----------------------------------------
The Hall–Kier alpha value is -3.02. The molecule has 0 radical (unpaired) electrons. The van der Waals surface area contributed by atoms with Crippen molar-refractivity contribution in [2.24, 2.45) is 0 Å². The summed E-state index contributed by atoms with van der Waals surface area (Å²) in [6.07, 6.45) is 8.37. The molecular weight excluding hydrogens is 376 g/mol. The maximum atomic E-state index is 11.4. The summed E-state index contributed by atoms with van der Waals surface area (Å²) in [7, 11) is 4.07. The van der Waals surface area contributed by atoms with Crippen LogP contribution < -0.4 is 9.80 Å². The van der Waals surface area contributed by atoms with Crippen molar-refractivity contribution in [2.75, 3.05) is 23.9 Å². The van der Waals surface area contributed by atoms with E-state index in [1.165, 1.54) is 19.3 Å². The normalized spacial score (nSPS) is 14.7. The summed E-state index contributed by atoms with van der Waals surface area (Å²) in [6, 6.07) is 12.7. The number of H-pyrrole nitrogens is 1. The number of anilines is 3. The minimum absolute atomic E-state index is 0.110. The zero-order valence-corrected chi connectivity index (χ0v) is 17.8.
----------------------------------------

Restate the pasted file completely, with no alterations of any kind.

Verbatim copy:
The Hall–Kier alpha value is -3.02. The molecule has 0 radical (unpaired) electrons. The van der Waals surface area contributed by atoms with Crippen molar-refractivity contribution in [2.24, 2.45) is 0 Å². The summed E-state index contributed by atoms with van der Waals surface area (Å²) in [6.07, 6.45) is 8.37. The molecular weight excluding hydrogens is 376 g/mol. The maximum atomic E-state index is 11.4. The summed E-state index contributed by atoms with van der Waals surface area (Å²) in [7, 11) is 4.07. The van der Waals surface area contributed by atoms with Crippen LogP contribution < -0.4 is 9.80 Å². The van der Waals surface area contributed by atoms with Crippen molar-refractivity contribution in [2.75, 3.05) is 23.9 Å². The van der Waals surface area contributed by atoms with E-state index in [1.165, 1.54) is 19.3 Å². The normalized spacial score (nSPS) is 14.7. The summed E-state index contributed by atoms with van der Waals surface area (Å²) in [6, 6.07) is 12.7. The number of H-pyrrole nitrogens is 1. The number of anilines is 3. The minimum absolute atomic E-state index is 0.110. The zero-order valence-corrected chi connectivity index (χ0v) is 17.8.